If you need something to keep you company while you are traveling, you are in luck. All this summer, we’re asking our friends in finance to share some of their favorite books.
Julie Mayfield, who writes about family finances at TheFamilyCEO.com, recommends:
- “Debt-Free U: How I Paid for an Outstanding College Education Without Loans, Scholarships, or Mooching off My Parents” by Zac Bissonnette: “The strength of this book is that it challenges the traditional thinking on college. So even if you don’t reach all of the same conclusions he does, it is going to make you think.”
- “How to Go to College Almost for Free” by Ben Kaplan:“Ben graduated from Harvard debt free, and covered most of his college costs with scholarships that he won. [The book is] a real step-by-step guide to approaching the scholarship search”
Want more? Here are some picks from the past and our Facebook followers:
- Lynette Khalfani-Cox, founder of AskTheMoneyCoach.com, suggests: “Paying for College Without Going Broke,” by Kalman Cheney.
- Farnoosh Torabi, author of “You’re So Money,” picks: “Unfinished Revolution,” by Kathleen Gerson.
- Laura Adams, also known as The Money Girl, recommends: “Multiple Streams of Income: How to Generate a Lifetime of Unlimited Wealth,” by Robert Allen.
- Jordan Goodman, , author of “Master Your Debt” and editor at moneyanswers.com, picks: “Business Of Me,” by Linwood Bailey.
- Robert Brokamp, a certified financial planner and Senior Adviser with The Motley Fool, recommends: “The Talent Code,” by Daniel Coyle.
- Natalie McNeal, author of “The Frugalista Files: How One Woman Got Out of Debt Without Giving Up the Fabulous Life,” picks: “Why Good Girls Don’t Get Ahead… But Gutsy Girls Do: Nine Secrets Every Career Woman Must Know,” by Kate White.
- Kristin Wong, writer for Get Rich Slowly, recommends: “Secrets of Six-Figure Women,” by Barbara Stanny.
- Nela Richardson, analyst for Bloomberg Government, picks: “Detroit: An American Autopsy,” by Charlie LeDuff.
- Chris Farrell, economics editor for Marketplace, suggests: Katherine Boo’s “Behind the Beautiful Forevers: Life, Death, and Hope in a Mumbai Undercity,” “Master of the Mountain,” by Henry Wiencek, Kirsten Grind’s “Lost Bank” and Keith Richards’ autobiography, “Life.”
- Richard Eisenberg, editor of the Money and Work channels at PBS’ NextAvenue.org, picks: “How to Retire Happy,” by Stan Hinden, Elizabeth Dunn and Michael Norton’s “Happy Money: The Science of Smarter Spending” and “Save Wisely, Spend Happily,” by Sharon L. Lechter.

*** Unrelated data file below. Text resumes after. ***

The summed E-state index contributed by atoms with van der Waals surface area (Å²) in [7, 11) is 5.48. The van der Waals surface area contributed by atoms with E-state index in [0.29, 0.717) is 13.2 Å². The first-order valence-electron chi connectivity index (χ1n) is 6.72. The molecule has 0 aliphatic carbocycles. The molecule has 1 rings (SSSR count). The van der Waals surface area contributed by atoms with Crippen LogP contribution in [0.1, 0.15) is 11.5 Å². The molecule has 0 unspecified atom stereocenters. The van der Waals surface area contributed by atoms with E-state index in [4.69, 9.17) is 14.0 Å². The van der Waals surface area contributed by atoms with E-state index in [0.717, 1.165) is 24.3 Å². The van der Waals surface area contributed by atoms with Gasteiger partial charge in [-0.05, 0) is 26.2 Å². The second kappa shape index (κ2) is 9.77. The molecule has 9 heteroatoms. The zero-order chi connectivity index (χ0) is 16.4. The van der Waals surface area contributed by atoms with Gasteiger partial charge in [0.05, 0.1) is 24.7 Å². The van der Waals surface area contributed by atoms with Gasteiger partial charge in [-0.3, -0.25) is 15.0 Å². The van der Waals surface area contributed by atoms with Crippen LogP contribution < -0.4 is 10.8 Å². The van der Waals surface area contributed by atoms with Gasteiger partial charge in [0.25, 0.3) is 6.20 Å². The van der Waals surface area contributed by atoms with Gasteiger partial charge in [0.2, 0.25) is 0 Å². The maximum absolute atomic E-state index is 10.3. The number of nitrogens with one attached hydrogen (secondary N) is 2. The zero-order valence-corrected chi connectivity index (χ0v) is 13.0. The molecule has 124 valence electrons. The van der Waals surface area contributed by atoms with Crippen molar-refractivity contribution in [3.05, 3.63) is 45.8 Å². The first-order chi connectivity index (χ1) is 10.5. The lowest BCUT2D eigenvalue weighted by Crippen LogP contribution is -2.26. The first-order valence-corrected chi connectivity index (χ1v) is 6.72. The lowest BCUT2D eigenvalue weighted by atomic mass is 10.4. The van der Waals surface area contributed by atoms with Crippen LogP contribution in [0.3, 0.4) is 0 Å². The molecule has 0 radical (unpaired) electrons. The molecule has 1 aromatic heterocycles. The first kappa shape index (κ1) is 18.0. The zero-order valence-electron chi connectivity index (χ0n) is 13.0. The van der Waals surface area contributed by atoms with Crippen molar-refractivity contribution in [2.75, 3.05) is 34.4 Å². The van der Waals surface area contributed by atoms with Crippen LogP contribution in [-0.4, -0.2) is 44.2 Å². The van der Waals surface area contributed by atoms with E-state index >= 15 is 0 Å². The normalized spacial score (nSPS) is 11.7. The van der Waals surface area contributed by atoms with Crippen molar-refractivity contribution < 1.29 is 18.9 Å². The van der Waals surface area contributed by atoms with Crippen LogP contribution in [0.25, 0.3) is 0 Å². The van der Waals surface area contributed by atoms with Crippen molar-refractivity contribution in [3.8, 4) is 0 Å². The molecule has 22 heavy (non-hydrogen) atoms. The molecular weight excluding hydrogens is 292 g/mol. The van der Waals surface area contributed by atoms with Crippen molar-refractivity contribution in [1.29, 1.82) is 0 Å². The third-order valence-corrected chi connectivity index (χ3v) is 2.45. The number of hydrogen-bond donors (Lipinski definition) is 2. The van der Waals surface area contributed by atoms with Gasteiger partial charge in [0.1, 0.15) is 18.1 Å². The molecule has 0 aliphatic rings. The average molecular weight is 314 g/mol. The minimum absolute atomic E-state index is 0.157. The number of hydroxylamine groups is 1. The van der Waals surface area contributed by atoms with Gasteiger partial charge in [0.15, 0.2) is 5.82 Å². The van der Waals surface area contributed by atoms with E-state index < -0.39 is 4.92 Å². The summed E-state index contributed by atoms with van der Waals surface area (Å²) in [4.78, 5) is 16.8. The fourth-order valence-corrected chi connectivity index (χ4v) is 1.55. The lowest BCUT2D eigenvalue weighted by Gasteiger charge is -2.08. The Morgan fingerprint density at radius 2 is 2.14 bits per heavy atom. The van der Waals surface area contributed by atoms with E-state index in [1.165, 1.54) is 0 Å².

- Michelle Singletary, personal finance columnist for the Washington Post, suggests reading “The Millionaire Next Door” by Thomas Stanley and William Danko. Singletary also recommends “The Richest Man in Babylon” by George S. Clason and “Your Money or Your Life” by Vicki Robin and Joe Dominguez
- Ilyce Glink, personal finance expert and author of the Intentional Investor recommends “The Essays of Warren Buffett: Lessons for Corporate America, Third Edition.” Glink also suggests reading “The 10 Commandments of Money: Survive and Thrive in the New Economy” and “Deal with Your Debt: Free Yourself from What You Owe” by Liz Weston.
- Paula Wethington, personal finance columnist for the Monroe News, recommends: “Financial Recovery” by Karen McCall.
- Kelli Grant, reporter for CNBC, recommends: “The Plateau Effect,” by Bob Sullivan and Hugh Thompson.
- Ramit Sethi, author of “I Will Teach You to be Rich,” suggests: “Mindless Eating: Why We Eat More Than We Think“
- Carmen Wong Ulrich, Assistant Industry Professor at NYU PolyTech, picks: “Debt, the First 5000 Years,” by David Graeber
- Kimberly Palmer, personal finance columnist for US News & World Report and author of “Generation Earn,” suggests: “Where the Peacocks Sing: A Palace, a Prince, and the Search for Home,” by Alice Singh Gee
- Jill Schlesinger, CFP and CBS News analyst, recommends: “The Bankers’ New Clothes: What’s Wrong with Banking and What To Do About It,” by Anat Admati and Martin Hellwig
- Meg Favreau, senior editor at the personal finance website Wisebread.com, recommends: “How to Cook Everything” and How to Cook Everything Vegetarian” by Mark Bittman
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